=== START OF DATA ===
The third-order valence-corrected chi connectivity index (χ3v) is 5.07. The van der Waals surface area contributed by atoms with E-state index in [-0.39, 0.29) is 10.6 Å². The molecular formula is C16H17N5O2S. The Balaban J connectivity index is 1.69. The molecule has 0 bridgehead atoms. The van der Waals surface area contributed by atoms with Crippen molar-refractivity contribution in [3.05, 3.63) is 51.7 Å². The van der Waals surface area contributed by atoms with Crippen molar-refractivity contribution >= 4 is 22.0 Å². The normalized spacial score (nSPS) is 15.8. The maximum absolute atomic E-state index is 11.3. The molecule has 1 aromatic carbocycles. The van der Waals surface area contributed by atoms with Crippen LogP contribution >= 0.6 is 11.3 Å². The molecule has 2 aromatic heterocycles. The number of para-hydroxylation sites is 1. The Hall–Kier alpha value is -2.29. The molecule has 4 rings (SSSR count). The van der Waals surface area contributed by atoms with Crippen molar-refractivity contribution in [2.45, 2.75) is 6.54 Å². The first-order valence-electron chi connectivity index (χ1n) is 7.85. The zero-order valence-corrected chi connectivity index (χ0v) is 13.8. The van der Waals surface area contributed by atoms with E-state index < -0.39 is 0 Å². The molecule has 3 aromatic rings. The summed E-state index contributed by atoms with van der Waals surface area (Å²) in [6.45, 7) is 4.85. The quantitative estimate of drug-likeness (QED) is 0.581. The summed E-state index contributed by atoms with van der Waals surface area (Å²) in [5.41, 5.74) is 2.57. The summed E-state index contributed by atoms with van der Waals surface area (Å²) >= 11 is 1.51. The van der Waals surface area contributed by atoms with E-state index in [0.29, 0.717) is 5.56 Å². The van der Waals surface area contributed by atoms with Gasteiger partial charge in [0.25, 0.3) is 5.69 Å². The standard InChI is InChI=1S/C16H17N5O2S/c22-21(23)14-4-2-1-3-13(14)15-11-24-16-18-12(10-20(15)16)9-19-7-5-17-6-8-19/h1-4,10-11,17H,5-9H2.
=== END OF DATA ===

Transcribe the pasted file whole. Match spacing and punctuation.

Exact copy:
The third-order valence-corrected chi connectivity index (χ3v) is 5.07. The van der Waals surface area contributed by atoms with E-state index in [-0.39, 0.29) is 10.6 Å². The molecular formula is C16H17N5O2S. The Balaban J connectivity index is 1.69. The molecule has 0 bridgehead atoms. The van der Waals surface area contributed by atoms with Crippen molar-refractivity contribution in [3.05, 3.63) is 51.7 Å². The van der Waals surface area contributed by atoms with Crippen molar-refractivity contribution >= 4 is 22.0 Å². The normalized spacial score (nSPS) is 15.8. The maximum absolute atomic E-state index is 11.3. The molecule has 1 aromatic carbocycles. The van der Waals surface area contributed by atoms with Crippen LogP contribution >= 0.6 is 11.3 Å². The molecule has 2 aromatic heterocycles. The number of para-hydroxylation sites is 1. The Hall–Kier alpha value is -2.29. The molecule has 4 rings (SSSR count). The van der Waals surface area contributed by atoms with Crippen molar-refractivity contribution in [2.45, 2.75) is 6.54 Å². The first-order valence-electron chi connectivity index (χ1n) is 7.85. The zero-order valence-corrected chi connectivity index (χ0v) is 13.8. The van der Waals surface area contributed by atoms with E-state index < -0.39 is 0 Å². The molecule has 3 aromatic rings. The summed E-state index contributed by atoms with van der Waals surface area (Å²) in [6.45, 7) is 4.85. The quantitative estimate of drug-likeness (QED) is 0.581. The summed E-state index contributed by atoms with van der Waals surface area (Å²) in [5.41, 5.74) is 2.57. The summed E-state index contributed by atoms with van der Waals surface area (Å²) >= 11 is 1.51. The van der Waals surface area contributed by atoms with E-state index in [0.29, 0.717) is 5.56 Å². The van der Waals surface area contributed by atoms with Gasteiger partial charge in [0.25, 0.3) is 5.69 Å². The standard InChI is InChI=1S/C16H17N5O2S/c22-21(23)14-4-2-1-3-13(14)15-11-24-16-18-12(10-20(15)16)9-19-7-5-17-6-8-19/h1-4,10-11,17H,5-9H2.